What is junk mail?
Junk mail, aka unsolicited mail or direct mail, consists of all the credit card offers, catalogs, flyers, coupons, and other mailings that you didn’t ask for and don’t want.
Why should I care about junk mail?
Junk mail comes at a huge cost to our quality of life. Sorting, reading, and recycling junk mail takes time away from your daily activities. Senders of junk mail endanger your privacy by sharing your name, address, and purchasing habits with marketers. Junk mail fills your mailbox with credit card offers and other mailings that could put your identity at risk if in the wrong hands. Junk mail also results in clutter, yet another blow against a simpler, less wasteful life. An estimated 100 million trees are cut down each year for the production of junk mail, with almost 130 billion pieces of junk mail sent by the USPS in 2021. We have the power to reverse all of these negative impacts by simply choosing to receive only the mail we want.
Junk Mail Facts
While digital marketing has no doubt exploded in recent decades, printed direct mail still accounts for billions spent in marketing dollars in the US. Here are some facts and statistics about the prevalence of printed direct mail in marketing today:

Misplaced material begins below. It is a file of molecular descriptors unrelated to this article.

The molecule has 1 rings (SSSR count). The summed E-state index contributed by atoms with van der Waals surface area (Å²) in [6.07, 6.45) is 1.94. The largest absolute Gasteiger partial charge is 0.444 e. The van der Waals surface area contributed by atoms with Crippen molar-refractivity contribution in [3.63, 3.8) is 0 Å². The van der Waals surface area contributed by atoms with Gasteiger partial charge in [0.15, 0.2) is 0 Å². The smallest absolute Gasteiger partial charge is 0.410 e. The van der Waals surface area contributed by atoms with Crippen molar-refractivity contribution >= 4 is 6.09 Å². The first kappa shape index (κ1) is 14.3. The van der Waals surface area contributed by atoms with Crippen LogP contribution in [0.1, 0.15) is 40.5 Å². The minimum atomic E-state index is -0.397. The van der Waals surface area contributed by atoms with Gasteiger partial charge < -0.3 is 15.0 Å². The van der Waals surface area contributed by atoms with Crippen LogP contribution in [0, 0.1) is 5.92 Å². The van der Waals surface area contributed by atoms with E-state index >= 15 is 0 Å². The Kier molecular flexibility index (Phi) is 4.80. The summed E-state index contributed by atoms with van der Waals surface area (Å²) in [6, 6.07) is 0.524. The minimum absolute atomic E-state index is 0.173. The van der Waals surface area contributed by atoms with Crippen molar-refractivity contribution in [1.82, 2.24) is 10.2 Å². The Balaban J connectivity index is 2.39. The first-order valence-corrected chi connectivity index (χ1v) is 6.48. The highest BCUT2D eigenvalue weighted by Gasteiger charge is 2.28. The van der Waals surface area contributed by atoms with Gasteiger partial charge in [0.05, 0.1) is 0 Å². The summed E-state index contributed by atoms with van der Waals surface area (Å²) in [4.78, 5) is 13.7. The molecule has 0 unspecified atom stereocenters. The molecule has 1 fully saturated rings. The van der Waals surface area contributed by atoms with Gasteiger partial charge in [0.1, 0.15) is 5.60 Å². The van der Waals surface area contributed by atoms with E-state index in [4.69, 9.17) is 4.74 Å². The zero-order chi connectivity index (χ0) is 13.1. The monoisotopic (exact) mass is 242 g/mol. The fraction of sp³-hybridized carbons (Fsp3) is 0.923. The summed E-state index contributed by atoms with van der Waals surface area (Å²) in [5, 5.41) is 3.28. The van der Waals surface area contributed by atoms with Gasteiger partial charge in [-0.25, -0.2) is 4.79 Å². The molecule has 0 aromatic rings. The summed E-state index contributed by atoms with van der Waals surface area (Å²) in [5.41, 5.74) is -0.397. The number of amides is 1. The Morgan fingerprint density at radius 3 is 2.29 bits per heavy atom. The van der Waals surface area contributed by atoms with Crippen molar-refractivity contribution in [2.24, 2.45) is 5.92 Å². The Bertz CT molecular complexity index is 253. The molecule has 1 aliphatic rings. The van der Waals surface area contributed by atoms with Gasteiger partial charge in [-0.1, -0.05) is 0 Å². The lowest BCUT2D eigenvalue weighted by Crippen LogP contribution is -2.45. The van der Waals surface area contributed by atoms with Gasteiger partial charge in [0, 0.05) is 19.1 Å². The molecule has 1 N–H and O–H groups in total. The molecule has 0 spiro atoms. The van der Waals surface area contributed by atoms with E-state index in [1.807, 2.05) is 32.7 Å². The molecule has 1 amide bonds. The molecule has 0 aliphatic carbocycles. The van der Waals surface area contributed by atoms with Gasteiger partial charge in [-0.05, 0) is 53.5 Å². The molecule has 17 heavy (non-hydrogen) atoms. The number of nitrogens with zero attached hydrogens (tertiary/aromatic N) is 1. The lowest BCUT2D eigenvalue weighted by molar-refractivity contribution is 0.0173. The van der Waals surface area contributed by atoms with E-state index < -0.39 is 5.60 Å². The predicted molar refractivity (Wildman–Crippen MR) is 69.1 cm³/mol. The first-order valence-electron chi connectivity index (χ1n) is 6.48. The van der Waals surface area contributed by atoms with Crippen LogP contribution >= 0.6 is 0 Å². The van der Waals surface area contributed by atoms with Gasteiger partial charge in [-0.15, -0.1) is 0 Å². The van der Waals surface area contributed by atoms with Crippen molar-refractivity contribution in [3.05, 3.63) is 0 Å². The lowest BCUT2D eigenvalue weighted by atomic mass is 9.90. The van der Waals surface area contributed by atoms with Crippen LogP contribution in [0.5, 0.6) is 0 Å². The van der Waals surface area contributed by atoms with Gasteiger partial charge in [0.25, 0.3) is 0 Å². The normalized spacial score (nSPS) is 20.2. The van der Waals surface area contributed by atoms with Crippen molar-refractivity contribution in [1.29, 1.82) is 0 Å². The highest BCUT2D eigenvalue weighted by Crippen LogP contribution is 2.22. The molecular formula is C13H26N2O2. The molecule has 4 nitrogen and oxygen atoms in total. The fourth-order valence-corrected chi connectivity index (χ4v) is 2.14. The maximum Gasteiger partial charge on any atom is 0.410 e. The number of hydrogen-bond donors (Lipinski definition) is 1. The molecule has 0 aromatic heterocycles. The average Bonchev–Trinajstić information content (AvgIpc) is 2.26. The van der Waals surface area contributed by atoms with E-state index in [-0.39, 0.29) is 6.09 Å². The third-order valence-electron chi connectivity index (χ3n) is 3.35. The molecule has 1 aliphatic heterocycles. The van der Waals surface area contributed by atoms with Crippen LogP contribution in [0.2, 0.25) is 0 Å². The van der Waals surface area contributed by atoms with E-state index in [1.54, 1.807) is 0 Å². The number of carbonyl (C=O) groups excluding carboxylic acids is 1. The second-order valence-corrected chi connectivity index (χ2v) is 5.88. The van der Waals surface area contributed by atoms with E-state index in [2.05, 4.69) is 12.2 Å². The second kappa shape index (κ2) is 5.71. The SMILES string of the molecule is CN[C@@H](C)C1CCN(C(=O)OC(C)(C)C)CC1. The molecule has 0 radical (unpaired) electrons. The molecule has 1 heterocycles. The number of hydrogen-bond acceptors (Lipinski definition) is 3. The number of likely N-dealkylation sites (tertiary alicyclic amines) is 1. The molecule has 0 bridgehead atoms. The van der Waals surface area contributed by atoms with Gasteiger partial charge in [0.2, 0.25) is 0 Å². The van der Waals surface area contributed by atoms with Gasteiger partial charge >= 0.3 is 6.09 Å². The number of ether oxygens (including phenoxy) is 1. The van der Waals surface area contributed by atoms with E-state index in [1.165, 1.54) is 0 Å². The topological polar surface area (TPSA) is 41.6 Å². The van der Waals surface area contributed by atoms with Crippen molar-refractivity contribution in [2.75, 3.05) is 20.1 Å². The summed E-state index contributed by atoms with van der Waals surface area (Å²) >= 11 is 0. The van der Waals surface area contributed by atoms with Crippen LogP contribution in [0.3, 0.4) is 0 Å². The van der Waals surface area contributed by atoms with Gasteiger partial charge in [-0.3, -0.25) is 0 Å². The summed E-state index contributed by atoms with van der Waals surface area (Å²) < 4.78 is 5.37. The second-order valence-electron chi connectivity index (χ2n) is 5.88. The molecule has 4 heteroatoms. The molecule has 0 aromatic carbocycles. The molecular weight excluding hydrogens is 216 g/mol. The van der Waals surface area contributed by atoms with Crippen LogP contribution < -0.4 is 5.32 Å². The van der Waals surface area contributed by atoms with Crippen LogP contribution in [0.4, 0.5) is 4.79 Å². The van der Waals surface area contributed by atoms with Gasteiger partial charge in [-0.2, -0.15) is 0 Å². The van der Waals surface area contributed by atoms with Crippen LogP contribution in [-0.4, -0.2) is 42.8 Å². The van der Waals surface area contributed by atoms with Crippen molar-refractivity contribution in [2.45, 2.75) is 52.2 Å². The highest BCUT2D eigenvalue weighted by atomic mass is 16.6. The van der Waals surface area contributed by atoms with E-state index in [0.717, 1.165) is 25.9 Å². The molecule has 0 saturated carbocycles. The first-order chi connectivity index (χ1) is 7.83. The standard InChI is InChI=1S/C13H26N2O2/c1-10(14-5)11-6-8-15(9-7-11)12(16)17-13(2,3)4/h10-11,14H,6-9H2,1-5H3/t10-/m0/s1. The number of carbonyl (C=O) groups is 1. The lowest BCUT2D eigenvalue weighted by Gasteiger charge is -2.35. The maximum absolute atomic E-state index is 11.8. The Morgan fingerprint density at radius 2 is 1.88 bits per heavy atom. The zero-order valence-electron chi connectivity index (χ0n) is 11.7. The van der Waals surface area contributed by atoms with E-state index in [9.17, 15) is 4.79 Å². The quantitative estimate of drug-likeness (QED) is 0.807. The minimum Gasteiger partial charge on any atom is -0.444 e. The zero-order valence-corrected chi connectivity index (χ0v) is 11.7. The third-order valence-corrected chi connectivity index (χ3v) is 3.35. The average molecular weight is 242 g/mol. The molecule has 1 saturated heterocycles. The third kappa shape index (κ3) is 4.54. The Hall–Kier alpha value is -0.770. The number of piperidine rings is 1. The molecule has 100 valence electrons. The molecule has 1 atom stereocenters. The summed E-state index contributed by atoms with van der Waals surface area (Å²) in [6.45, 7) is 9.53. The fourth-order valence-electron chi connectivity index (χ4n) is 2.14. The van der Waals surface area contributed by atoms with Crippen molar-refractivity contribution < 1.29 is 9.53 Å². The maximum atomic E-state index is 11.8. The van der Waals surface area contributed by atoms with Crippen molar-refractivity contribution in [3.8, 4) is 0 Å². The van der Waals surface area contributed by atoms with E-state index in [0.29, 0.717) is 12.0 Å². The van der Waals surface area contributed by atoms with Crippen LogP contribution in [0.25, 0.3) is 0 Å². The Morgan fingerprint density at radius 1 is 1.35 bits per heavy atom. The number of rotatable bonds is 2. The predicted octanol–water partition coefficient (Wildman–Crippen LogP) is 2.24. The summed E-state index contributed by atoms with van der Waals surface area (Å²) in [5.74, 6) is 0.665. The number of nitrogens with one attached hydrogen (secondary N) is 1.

- In 2021, the United States Postal Service mailed 128.9 billion pieces of direct mail.
- The USPS has made billions of dollars off its direct marketing services: In 2021 alone the USPS made almost $15 billion of revenue in Marketing Mail alone.
- Junk mail is truly unwanted: In 2017, only 2.9% of prospective customers (i.e., those who had not yet purchased anything from the direct mailer) responded to direct mail sent via USPS.
Support legislation to reduce junk mail and other unwanted solicitation
Many states are considering legislation to create “do not mail” registries similar to the current “do not call” lists. Find updates on proposed state “do not mail” registry bills.
Seattle, Washington, is the first US city to regulate the distribution of unwanted phone books. Residents and businesses can unsubscribe from phone books and distributors must honor these requests. Phone book distributors will pay the city 14 cents per book annually to cover the city’s costs for managing phone books, based on the product stewardship principle of holding manufacturers responsible for covering the costs to recycle their end-of-life products.
San Francisco, California, now requires that phone books can only be delivered to residents and businesses who wish to receive the phone books, and prohibits the common practice of dropping unsolicited phone books on every doorstep in the city.